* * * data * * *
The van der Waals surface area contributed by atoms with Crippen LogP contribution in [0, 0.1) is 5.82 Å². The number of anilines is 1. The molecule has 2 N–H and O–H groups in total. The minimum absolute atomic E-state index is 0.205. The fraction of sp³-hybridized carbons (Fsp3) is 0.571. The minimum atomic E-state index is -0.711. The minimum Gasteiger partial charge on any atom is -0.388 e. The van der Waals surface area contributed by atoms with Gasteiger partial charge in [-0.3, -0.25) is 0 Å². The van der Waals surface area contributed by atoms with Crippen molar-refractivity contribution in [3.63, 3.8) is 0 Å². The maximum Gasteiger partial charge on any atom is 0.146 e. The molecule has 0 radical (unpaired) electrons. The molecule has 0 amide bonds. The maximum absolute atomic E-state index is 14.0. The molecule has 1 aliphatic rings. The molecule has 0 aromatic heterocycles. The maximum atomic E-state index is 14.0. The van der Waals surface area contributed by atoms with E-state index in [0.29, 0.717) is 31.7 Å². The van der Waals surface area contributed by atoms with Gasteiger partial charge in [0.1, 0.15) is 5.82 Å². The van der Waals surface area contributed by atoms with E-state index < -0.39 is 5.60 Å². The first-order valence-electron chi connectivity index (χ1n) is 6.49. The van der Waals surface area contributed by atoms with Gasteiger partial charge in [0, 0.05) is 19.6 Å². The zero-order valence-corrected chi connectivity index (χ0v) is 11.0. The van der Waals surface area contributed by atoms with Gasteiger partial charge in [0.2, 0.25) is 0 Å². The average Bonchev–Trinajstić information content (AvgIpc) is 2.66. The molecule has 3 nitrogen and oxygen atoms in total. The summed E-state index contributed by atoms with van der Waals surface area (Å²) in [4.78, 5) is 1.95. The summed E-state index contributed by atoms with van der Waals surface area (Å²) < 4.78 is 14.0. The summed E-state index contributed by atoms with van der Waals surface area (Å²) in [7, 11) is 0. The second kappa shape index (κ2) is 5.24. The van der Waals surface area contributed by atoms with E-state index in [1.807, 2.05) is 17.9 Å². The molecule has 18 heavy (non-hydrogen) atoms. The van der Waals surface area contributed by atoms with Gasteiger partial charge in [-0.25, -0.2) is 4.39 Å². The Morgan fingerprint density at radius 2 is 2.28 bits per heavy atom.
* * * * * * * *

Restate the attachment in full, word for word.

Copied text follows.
The van der Waals surface area contributed by atoms with Crippen LogP contribution in [0, 0.1) is 5.82 Å². The number of anilines is 1. The molecule has 2 N–H and O–H groups in total. The minimum absolute atomic E-state index is 0.205. The fraction of sp³-hybridized carbons (Fsp3) is 0.571. The minimum atomic E-state index is -0.711. The minimum Gasteiger partial charge on any atom is -0.388 e. The van der Waals surface area contributed by atoms with Gasteiger partial charge in [-0.3, -0.25) is 0 Å². The van der Waals surface area contributed by atoms with Crippen molar-refractivity contribution in [3.63, 3.8) is 0 Å². The maximum Gasteiger partial charge on any atom is 0.146 e. The molecule has 0 radical (unpaired) electrons. The molecule has 0 amide bonds. The maximum absolute atomic E-state index is 14.0. The molecule has 1 aliphatic rings. The molecule has 0 aromatic heterocycles. The maximum atomic E-state index is 14.0. The van der Waals surface area contributed by atoms with E-state index in [0.29, 0.717) is 31.7 Å². The van der Waals surface area contributed by atoms with Gasteiger partial charge in [0.1, 0.15) is 5.82 Å². The van der Waals surface area contributed by atoms with E-state index < -0.39 is 5.60 Å². The first-order valence-electron chi connectivity index (χ1n) is 6.49. The van der Waals surface area contributed by atoms with Gasteiger partial charge in [0, 0.05) is 19.6 Å². The zero-order valence-corrected chi connectivity index (χ0v) is 11.0. The van der Waals surface area contributed by atoms with Gasteiger partial charge in [0.2, 0.25) is 0 Å². The average Bonchev–Trinajstić information content (AvgIpc) is 2.66. The molecule has 3 nitrogen and oxygen atoms in total. The summed E-state index contributed by atoms with van der Waals surface area (Å²) in [4.78, 5) is 1.95. The summed E-state index contributed by atoms with van der Waals surface area (Å²) < 4.78 is 14.0. The summed E-state index contributed by atoms with van der Waals surface area (Å²) in [7, 11) is 0. The second kappa shape index (κ2) is 5.24. The van der Waals surface area contributed by atoms with E-state index in [1.807, 2.05) is 17.9 Å². The molecule has 18 heavy (non-hydrogen) atoms. The van der Waals surface area contributed by atoms with Gasteiger partial charge in [-0.25, -0.2) is 4.39 Å². The Morgan fingerprint density at radius 2 is 2.28 bits per heavy atom.